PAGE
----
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The plaintiff who seeks to maintain an action in tort against a federal employee has basically two choices. First, after complying with various procedural requirements, the plaintiff may initiate suit under the Federal Tort Claims Act (FTCA) against the United States. The act is a waiver of sovereign immunity and, in spite of the existence of exceptions to its coverage, has generally been interpreted broadly.

The other alternative available to the plaintiff is a suit against the employee in his individual capacity based upon either state-law or constitutional tort. One of the employee's first lines of defense against such actions is official immunity. Fairly distinct bodies of law have developed for immunity in suits alleging constitutional torts and those based in state-law. Courts generally recognize absolute immunity from tort actions for executive officials in quasi-judicial functions.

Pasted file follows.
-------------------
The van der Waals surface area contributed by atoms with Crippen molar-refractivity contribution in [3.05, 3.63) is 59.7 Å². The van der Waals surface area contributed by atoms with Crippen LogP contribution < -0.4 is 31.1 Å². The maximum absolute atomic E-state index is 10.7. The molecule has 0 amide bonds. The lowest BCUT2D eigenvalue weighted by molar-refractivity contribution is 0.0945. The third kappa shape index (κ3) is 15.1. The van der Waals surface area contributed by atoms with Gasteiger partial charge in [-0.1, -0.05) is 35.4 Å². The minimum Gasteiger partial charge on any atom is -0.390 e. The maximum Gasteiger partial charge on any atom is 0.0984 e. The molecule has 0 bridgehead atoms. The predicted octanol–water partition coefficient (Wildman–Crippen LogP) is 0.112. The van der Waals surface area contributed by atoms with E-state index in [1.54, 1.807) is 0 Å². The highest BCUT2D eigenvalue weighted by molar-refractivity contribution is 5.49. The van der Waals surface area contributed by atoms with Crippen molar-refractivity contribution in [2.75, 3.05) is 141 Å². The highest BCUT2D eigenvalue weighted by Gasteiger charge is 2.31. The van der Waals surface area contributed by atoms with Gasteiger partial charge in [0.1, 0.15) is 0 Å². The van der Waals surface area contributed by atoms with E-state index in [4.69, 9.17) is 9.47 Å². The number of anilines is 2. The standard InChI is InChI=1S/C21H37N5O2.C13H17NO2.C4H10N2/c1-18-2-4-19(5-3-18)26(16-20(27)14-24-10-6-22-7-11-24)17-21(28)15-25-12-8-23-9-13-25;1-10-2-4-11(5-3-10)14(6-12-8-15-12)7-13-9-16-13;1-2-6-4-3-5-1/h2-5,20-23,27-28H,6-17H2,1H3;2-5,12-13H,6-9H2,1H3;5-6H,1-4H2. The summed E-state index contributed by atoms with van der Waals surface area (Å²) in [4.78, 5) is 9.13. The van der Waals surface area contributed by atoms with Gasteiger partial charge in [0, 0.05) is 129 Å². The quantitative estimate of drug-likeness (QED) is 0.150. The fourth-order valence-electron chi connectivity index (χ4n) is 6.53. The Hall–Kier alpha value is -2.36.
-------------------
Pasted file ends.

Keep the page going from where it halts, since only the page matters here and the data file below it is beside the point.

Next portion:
A federal employee sued in state-law tort will seek the protection of absolute immunity. The leading Supreme Court case in the area is Barr v. Matteo. The case had come to stand for the rule that a federal employee was entitled to absolute immunity against suit based in state-law tort when the actions giving rise to the suit were ‘within the outer perimeter of the employee's line of duty.’ The courts of appeals split on whether immunity also required conduct that was ‘discretionary’ in nature. The Supreme Court resolved this conflict in Westfall v. Erwin, by unanimously holding that discretion was indeed a prerequisite to absolute immunity. In spite of the Court's efforts to provide some guidance for a workable definition of ‘discretion,’ the case raises serious concerns over how federal officials should function and when they can be held individually responsible for damages resulting from the performance of their duties.